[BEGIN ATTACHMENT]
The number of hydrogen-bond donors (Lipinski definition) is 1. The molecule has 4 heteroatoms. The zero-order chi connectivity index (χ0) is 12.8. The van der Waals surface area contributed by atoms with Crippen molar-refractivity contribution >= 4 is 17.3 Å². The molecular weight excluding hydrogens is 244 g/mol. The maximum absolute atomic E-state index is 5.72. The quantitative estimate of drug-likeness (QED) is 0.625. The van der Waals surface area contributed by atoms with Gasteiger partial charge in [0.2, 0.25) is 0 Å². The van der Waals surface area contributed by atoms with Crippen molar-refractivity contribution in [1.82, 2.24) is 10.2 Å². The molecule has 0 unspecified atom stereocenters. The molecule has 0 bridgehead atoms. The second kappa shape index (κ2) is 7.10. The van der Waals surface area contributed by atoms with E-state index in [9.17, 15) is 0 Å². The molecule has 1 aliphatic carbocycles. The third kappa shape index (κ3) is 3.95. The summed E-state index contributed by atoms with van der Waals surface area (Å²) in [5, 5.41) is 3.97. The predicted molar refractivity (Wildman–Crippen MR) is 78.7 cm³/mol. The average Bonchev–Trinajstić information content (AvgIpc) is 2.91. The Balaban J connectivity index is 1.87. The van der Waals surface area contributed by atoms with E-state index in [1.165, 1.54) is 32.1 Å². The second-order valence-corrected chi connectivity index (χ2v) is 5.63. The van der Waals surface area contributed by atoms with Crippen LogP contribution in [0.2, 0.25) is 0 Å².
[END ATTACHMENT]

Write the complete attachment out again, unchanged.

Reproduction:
The number of hydrogen-bond donors (Lipinski definition) is 1. The molecule has 4 heteroatoms. The zero-order chi connectivity index (χ0) is 12.8. The van der Waals surface area contributed by atoms with Crippen molar-refractivity contribution >= 4 is 17.3 Å². The molecular weight excluding hydrogens is 244 g/mol. The maximum absolute atomic E-state index is 5.72. The quantitative estimate of drug-likeness (QED) is 0.625. The van der Waals surface area contributed by atoms with Gasteiger partial charge in [0.2, 0.25) is 0 Å². The van der Waals surface area contributed by atoms with Crippen molar-refractivity contribution in [1.82, 2.24) is 10.2 Å². The molecule has 0 unspecified atom stereocenters. The molecule has 0 bridgehead atoms. The second kappa shape index (κ2) is 7.10. The van der Waals surface area contributed by atoms with E-state index in [9.17, 15) is 0 Å². The molecule has 1 aliphatic carbocycles. The third kappa shape index (κ3) is 3.95. The summed E-state index contributed by atoms with van der Waals surface area (Å²) in [5, 5.41) is 3.97. The predicted molar refractivity (Wildman–Crippen MR) is 78.7 cm³/mol. The average Bonchev–Trinajstić information content (AvgIpc) is 2.91. The Balaban J connectivity index is 1.87. The van der Waals surface area contributed by atoms with E-state index in [1.165, 1.54) is 32.1 Å². The second-order valence-corrected chi connectivity index (χ2v) is 5.63. The van der Waals surface area contributed by atoms with Crippen LogP contribution in [0.2, 0.25) is 0 Å².